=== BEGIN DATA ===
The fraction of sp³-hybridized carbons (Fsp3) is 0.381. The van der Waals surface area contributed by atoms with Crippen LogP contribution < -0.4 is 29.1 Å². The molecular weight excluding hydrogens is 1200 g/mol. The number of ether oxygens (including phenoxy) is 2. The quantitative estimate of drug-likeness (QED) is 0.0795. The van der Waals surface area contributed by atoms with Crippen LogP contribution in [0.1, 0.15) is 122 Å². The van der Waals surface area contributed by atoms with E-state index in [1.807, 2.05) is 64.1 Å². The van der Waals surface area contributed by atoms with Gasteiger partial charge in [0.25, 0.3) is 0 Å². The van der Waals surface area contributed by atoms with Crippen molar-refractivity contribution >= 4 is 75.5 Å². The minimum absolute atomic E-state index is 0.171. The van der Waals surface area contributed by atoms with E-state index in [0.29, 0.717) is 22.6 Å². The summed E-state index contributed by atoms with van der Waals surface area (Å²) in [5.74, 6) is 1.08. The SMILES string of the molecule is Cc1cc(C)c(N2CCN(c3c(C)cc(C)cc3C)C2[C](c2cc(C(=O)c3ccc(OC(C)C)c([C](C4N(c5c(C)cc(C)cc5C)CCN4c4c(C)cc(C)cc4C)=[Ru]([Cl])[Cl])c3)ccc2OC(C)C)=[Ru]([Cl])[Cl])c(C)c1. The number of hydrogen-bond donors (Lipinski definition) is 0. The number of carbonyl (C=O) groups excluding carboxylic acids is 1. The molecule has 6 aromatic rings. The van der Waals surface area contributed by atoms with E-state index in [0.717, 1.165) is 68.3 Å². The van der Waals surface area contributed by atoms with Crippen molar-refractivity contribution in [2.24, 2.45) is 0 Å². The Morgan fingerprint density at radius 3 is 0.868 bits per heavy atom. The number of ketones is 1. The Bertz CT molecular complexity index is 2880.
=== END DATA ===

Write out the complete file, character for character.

The fraction of sp³-hybridized carbons (Fsp3) is 0.381. The van der Waals surface area contributed by atoms with Crippen LogP contribution < -0.4 is 29.1 Å². The molecular weight excluding hydrogens is 1200 g/mol. The number of ether oxygens (including phenoxy) is 2. The quantitative estimate of drug-likeness (QED) is 0.0795. The van der Waals surface area contributed by atoms with Crippen LogP contribution in [0.1, 0.15) is 122 Å². The van der Waals surface area contributed by atoms with E-state index in [1.807, 2.05) is 64.1 Å². The van der Waals surface area contributed by atoms with Gasteiger partial charge in [0.25, 0.3) is 0 Å². The van der Waals surface area contributed by atoms with Crippen molar-refractivity contribution >= 4 is 75.5 Å². The minimum absolute atomic E-state index is 0.171. The van der Waals surface area contributed by atoms with E-state index in [0.29, 0.717) is 22.6 Å². The summed E-state index contributed by atoms with van der Waals surface area (Å²) in [5.74, 6) is 1.08. The SMILES string of the molecule is Cc1cc(C)c(N2CCN(c3c(C)cc(C)cc3C)C2[C](c2cc(C(=O)c3ccc(OC(C)C)c([C](C4N(c5c(C)cc(C)cc5C)CCN4c4c(C)cc(C)cc4C)=[Ru]([Cl])[Cl])c3)ccc2OC(C)C)=[Ru]([Cl])[Cl])c(C)c1. The number of hydrogen-bond donors (Lipinski definition) is 0. The number of carbonyl (C=O) groups excluding carboxylic acids is 1. The molecule has 6 aromatic rings. The van der Waals surface area contributed by atoms with E-state index in [0.717, 1.165) is 68.3 Å². The van der Waals surface area contributed by atoms with Crippen molar-refractivity contribution in [2.24, 2.45) is 0 Å². The Morgan fingerprint density at radius 3 is 0.868 bits per heavy atom. The number of ketones is 1. The Bertz CT molecular complexity index is 2880.